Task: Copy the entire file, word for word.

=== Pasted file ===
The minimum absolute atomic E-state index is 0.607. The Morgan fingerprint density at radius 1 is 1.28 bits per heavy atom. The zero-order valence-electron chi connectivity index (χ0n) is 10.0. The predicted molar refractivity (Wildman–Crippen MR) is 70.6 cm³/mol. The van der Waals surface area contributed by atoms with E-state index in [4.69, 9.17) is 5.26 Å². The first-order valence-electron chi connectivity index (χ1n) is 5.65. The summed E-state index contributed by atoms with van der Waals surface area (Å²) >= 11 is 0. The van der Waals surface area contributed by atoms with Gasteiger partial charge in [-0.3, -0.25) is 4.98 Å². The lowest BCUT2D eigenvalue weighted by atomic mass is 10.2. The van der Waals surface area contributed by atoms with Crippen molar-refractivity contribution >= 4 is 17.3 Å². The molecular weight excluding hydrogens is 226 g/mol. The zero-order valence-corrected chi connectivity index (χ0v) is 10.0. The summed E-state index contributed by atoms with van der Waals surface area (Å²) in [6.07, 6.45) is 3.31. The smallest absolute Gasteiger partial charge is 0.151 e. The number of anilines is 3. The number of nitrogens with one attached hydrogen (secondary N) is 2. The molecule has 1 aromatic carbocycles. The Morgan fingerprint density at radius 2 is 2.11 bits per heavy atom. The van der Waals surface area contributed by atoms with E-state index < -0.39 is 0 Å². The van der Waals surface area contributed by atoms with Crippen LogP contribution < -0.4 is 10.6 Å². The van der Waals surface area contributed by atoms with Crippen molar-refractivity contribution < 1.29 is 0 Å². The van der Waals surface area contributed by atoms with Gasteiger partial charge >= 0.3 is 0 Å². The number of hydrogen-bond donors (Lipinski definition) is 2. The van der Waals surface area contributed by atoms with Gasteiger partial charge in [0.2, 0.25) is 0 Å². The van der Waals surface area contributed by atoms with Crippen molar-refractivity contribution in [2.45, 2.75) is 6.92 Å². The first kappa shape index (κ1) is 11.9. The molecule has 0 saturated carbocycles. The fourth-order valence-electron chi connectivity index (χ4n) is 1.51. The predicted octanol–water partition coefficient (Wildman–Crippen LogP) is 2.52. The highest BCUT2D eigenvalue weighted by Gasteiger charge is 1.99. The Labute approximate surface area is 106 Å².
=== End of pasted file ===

The minimum absolute atomic E-state index is 0.607. The Morgan fingerprint density at radius 1 is 1.28 bits per heavy atom. The zero-order valence-electron chi connectivity index (χ0n) is 10.0. The predicted molar refractivity (Wildman–Crippen MR) is 70.6 cm³/mol. The van der Waals surface area contributed by atoms with E-state index in [4.69, 9.17) is 5.26 Å². The first-order valence-electron chi connectivity index (χ1n) is 5.65. The summed E-state index contributed by atoms with van der Waals surface area (Å²) >= 11 is 0. The van der Waals surface area contributed by atoms with Gasteiger partial charge in [-0.3, -0.25) is 4.98 Å². The lowest BCUT2D eigenvalue weighted by atomic mass is 10.2. The van der Waals surface area contributed by atoms with Crippen molar-refractivity contribution >= 4 is 17.3 Å². The molecular weight excluding hydrogens is 226 g/mol. The zero-order valence-corrected chi connectivity index (χ0v) is 10.0. The summed E-state index contributed by atoms with van der Waals surface area (Å²) in [6.07, 6.45) is 3.31. The smallest absolute Gasteiger partial charge is 0.151 e. The number of anilines is 3. The number of nitrogens with one attached hydrogen (secondary N) is 2. The molecule has 1 aromatic carbocycles. The Morgan fingerprint density at radius 2 is 2.11 bits per heavy atom. The van der Waals surface area contributed by atoms with E-state index < -0.39 is 0 Å². The van der Waals surface area contributed by atoms with Crippen LogP contribution < -0.4 is 10.6 Å². The van der Waals surface area contributed by atoms with Crippen molar-refractivity contribution < 1.29 is 0 Å². The van der Waals surface area contributed by atoms with Gasteiger partial charge >= 0.3 is 0 Å². The number of hydrogen-bond donors (Lipinski definition) is 2. The van der Waals surface area contributed by atoms with Gasteiger partial charge in [0.2, 0.25) is 0 Å². The van der Waals surface area contributed by atoms with Crippen molar-refractivity contribution in [2.45, 2.75) is 6.92 Å². The first kappa shape index (κ1) is 11.9. The molecule has 0 saturated carbocycles. The fourth-order valence-electron chi connectivity index (χ4n) is 1.51. The predicted octanol–water partition coefficient (Wildman–Crippen LogP) is 2.52. The highest BCUT2D eigenvalue weighted by Gasteiger charge is 1.99. The Labute approximate surface area is 106 Å².